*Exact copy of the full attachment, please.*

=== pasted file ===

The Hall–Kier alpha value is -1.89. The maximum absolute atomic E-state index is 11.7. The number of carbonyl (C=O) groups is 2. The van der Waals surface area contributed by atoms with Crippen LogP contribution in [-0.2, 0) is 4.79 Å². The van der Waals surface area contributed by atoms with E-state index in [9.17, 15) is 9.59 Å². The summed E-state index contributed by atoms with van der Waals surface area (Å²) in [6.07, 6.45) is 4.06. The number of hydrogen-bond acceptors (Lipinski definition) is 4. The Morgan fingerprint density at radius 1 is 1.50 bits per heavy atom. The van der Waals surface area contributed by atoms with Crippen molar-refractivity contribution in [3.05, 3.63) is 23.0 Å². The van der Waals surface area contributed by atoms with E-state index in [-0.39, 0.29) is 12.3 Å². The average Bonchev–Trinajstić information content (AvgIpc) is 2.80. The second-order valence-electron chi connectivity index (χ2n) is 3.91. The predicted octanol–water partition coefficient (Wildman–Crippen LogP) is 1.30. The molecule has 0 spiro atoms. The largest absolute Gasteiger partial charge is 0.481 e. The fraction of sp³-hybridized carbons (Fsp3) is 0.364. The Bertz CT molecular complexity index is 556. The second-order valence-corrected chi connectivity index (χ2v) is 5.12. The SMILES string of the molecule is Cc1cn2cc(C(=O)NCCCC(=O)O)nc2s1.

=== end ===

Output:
The Hall–Kier alpha value is -1.89. The maximum absolute atomic E-state index is 11.7. The number of carbonyl (C=O) groups is 2. The van der Waals surface area contributed by atoms with Crippen LogP contribution in [-0.2, 0) is 4.79 Å². The van der Waals surface area contributed by atoms with E-state index in [9.17, 15) is 9.59 Å². The summed E-state index contributed by atoms with van der Waals surface area (Å²) in [6.07, 6.45) is 4.06. The number of hydrogen-bond acceptors (Lipinski definition) is 4. The Morgan fingerprint density at radius 1 is 1.50 bits per heavy atom. The van der Waals surface area contributed by atoms with Crippen molar-refractivity contribution in [3.05, 3.63) is 23.0 Å². The van der Waals surface area contributed by atoms with E-state index in [-0.39, 0.29) is 12.3 Å². The average Bonchev–Trinajstić information content (AvgIpc) is 2.80. The second-order valence-electron chi connectivity index (χ2n) is 3.91. The predicted octanol–water partition coefficient (Wildman–Crippen LogP) is 1.30. The molecule has 0 spiro atoms. The largest absolute Gasteiger partial charge is 0.481 e. The fraction of sp³-hybridized carbons (Fsp3) is 0.364. The Bertz CT molecular complexity index is 556. The second-order valence-corrected chi connectivity index (χ2v) is 5.12. The SMILES string of the molecule is Cc1cn2cc(C(=O)NCCCC(=O)O)nc2s1.